“This is great news for public education,” said Fallin. “This money provides much-needed additional funds for school districts, colleges and universities. The increase in CLO dollars is one more way to supplement the $150 million increase legislators appropriated for K-12 education in the last two years. I appreciate the hard work of the land office commissioners and CLO Secretary Harry Birdwell for helping to produce these high returns.”

The CLO distributes money from oil and gas exploration and land leases on the agency's controlled property as well as dividends from investments made by the trust fund.

Public schools received most of the money, or $381.9 million of the $519.9 million, distributed the past four fiscal years by the CLO. Higher education received $137.9 million.

The money for kindergarten-through-grade-12 schools is distributed to each of the state's 517 school districts based on school attendance numbers.

The value of the CLO’s permanent trust fund since 2011 has grown by nearly $700 million, from $1.606 billion to $2.304 billion.

It took 95 years for the CLO’s permanent trust fund to reach the $1 billion threshold. It took only 11 additional years for the permanent trust fund to pass the $2 billion mark.

The CLO is assigned the task of managing, leasing and selling properties set aside decades ago to be managed for the maximum financial benefit of Oklahoma's common and higher education schools.

Friday, August 29, 2014

Pruitt Comments on Federal Government's Denial of Oklahoma No Child Left Behind Waiver

OKLAHOMA CITY - Oklahoma Attorney General Scott Pruitt made the following statement Friday on the federal government's denial of Oklahoma's No Child Left Behind Waiver:

"I believe in academic standards. I believe that we ought to ensure our students graduate prepared for life and to attend college if they so choose.  High expectations matter to our future as a state and a country. But it is wholly inappropriate and unlawful for federal bureaucrats to dictate to the states what our standards should be. However, just yesterday, President Obama's Education Secretary did what so many other federal agencies are doing under the leadership of this President -- disregard the law and make it up as they go along. The law does not allow the secretary to condition Oklahoma's waiver from No Child Left Behind on yielding the state's right to define and establish standards. It would appear in this case the Obama administration has exceeded its authority under the law and my office will continue our examination of the best manner in which the state will respond."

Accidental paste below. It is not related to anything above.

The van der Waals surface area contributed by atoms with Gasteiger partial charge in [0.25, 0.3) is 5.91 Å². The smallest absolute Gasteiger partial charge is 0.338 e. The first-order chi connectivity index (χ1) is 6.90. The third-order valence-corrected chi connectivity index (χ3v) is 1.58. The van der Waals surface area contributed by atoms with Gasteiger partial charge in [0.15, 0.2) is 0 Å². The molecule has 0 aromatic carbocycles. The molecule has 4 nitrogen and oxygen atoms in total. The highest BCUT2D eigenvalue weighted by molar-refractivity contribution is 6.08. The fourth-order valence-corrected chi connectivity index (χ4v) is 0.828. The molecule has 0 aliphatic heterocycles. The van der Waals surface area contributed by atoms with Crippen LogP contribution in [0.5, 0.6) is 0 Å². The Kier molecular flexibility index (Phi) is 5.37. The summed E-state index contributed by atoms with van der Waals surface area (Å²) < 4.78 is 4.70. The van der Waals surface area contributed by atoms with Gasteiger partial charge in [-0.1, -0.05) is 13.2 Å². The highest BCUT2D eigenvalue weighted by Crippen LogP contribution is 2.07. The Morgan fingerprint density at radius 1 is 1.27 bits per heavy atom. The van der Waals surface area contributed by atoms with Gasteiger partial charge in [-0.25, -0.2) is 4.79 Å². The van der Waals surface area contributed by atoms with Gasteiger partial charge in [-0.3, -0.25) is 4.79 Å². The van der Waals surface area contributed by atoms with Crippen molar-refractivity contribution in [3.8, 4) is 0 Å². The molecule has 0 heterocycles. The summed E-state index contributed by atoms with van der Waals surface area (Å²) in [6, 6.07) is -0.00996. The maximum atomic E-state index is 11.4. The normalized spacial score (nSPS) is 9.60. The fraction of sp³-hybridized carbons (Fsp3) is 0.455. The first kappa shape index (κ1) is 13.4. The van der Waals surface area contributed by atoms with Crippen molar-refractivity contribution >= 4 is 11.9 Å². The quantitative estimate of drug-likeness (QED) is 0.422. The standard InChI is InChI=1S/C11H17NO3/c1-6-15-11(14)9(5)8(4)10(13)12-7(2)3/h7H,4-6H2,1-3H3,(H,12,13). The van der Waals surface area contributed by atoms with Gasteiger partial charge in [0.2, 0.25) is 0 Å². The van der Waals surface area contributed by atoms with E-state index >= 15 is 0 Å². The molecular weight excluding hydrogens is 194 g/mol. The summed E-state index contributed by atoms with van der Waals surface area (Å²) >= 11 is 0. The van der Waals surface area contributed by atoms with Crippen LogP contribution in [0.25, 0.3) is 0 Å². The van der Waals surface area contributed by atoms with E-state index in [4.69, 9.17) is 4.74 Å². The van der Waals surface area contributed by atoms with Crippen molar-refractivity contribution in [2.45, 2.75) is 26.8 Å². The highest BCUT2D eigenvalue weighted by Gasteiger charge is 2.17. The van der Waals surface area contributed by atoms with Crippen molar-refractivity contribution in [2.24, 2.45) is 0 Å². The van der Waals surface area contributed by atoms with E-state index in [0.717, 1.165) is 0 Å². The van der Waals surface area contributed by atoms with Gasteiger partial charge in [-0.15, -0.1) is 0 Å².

Lindsey Nicole Henry Scholarship opponents fall short with court ruling

OKLAHOMA CITY — An Oklahoma County district court judge yesterday ruled that using publicly funded scholarships for students with special needs at a private sectarian school was unconstitutional. However, the narrowly tailored decision held that scholarships from the Lindsey Nicole Henry Scholarships for Students with Disabilities Program Act could be used at private secular and religiously-affiliated schools.

The ruling is a setback for the plaintiffs who were asking the judge to strike down the entire law. Instead, the judge upheld the basic program as constitutional with a “narrow” exception.

Thursday, August 28, 2014

House Leaders Comment on Feds Penalizing Oklahoma for Pursuing Superior College and Career Ready Academic Standards

OKLAHOMA CITY – Oklahoma House leaders expressed disappointment today after learning the federal government will pursue a punitive course of action following Oklahoma’s repeal of Common Core State Standards earlier this year.

Oklahoma officials received a letter today from the United States Department of Education stating they will not renew Oklahoma’s No Child Left Behind waiver. This heavy handed decision comes after the passage of House Bill 3399, a measure which repealed the untested Common Core State Standards and put in place a process to develop and adopt new, superior standards with the help of Oklahoma higher-education and CareerTech systems. The U.S. Department of Education has deemed Oklahoma’s pursuit of proven college and career-ready standards to be a failure to adhere to the NCLB waiver principles.

“We knew the federal government could opt to take some actions when we passed HB3399,” said House Speaker Jeff Hickman, R-Fairview. “None-the-less, this decision is troubling because it sets back the efforts of our local schools to continue improving by imposing on them unhelpful and unnecessary regulations.”